Family and friends came out to welcome the small caravan of cars accompanying us, and after parking, a massive flurry of cheek kissing, handshaking, firework lighting, and hustling inside commenced. At this point, I got the picture of what Ramy had meant by saying, “Oh it will just be a small party.” Apparently, in American terms, a small party would be microscopic here, because easily 75 people passed in and out of the chair-crammed salon and sitting room of the bride’s home over the course of the evening. We danced for hours to all the latest hits, including me: the lone American. Incidentally I’ll never forget the look on one old man’s face when I conversationally told him I was American in Arabic, expecting the usual look of surprise, interest, and welcome and receiving instead a completely horrorstricken look as if he’d seen a ghost!
I guess I wasn’t in international Cairo waters any more with the other khawagat (foreigners)!
Dancing socially at a wedding or party in Cairo is always an interesting psychological puzzle for me as a Bellydancer. Yes, everyone is doing Bellydance moves (including the guys, who are excellent) but as a foreigner, you never want to ham it up too much because people are staring at you anyway trying to figure you out. Heaven forbid they should find out you’re a professional dancer!
Frankly, the Egyptian girls can get away with being a bit raunchier, and I do try to be more modest with my movements so as not to look like a saucy little American number straight off the plane.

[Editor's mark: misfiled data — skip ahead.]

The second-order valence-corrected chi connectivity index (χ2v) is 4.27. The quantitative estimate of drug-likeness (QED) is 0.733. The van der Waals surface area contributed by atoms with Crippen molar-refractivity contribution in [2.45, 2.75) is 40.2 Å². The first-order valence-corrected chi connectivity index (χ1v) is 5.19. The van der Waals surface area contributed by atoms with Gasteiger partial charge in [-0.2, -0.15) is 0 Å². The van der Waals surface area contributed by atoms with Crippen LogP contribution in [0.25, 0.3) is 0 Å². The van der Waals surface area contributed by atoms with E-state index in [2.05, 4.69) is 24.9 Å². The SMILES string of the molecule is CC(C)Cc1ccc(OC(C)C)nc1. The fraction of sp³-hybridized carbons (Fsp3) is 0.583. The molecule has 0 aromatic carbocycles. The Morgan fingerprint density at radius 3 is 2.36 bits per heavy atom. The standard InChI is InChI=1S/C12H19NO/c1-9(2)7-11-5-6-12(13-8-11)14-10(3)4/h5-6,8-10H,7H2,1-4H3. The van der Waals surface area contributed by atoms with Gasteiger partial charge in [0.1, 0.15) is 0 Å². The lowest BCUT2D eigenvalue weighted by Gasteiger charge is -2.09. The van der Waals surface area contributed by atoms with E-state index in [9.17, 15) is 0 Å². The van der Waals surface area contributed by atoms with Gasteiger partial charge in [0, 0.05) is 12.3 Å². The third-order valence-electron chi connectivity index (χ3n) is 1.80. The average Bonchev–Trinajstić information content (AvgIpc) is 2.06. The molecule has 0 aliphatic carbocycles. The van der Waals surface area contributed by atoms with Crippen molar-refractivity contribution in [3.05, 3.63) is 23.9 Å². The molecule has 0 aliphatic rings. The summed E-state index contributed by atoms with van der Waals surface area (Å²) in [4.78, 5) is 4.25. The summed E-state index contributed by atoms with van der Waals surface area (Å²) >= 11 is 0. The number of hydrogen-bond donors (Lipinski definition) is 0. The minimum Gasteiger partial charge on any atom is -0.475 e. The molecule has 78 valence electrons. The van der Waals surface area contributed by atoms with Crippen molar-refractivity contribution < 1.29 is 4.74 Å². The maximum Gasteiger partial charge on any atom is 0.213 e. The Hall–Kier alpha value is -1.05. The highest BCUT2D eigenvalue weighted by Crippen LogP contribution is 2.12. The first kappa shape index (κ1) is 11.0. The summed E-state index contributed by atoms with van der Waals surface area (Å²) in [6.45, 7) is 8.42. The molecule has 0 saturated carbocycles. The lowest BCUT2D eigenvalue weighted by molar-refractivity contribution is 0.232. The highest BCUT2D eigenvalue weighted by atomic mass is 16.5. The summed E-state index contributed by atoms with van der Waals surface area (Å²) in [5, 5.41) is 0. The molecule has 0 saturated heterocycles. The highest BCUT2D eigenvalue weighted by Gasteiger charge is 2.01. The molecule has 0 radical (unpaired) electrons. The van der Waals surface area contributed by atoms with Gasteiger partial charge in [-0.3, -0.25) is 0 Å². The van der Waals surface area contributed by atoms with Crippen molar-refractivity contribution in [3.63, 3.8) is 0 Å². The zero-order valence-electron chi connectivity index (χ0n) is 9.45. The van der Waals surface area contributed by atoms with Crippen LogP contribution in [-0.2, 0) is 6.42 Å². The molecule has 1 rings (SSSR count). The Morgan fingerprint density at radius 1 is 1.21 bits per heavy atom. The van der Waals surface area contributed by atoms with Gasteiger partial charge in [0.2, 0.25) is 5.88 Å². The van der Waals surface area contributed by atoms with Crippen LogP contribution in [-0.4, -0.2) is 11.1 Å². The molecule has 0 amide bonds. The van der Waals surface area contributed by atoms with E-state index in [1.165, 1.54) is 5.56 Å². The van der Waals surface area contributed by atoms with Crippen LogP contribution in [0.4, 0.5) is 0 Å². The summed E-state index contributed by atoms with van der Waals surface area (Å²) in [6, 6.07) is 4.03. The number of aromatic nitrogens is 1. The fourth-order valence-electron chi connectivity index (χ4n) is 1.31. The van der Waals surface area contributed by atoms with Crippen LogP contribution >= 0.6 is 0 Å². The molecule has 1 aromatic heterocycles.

The guys are the big hams at the parties, because they don’t get to dance much otherwise, so they just let all pretense go! For me, using my Arabic works wonders, and a little bit of good Bellydance technique goes a long way toward being accepted. People get excited about foreigners being able to dance Egyptian style, but it’s better not to go overboard and bust out the diva attitude, especially on someone else’s special day! Most of the time, Egyptian people will be more than welcoming and hospitable anyway without you trying to put on a show for them.
At about 1a.m., after the eating of cake, the showing of the gold jewelry as a gift to the bride, and lots of dancing, Dahlia and Hussein made a break for it along with Ramy and me (as well as assorted other hangers-on). We headed back to my home area of Maadi and plopped down into chairs at one of the fancy cafés on a main road to have dinner and chat. By the way, of course the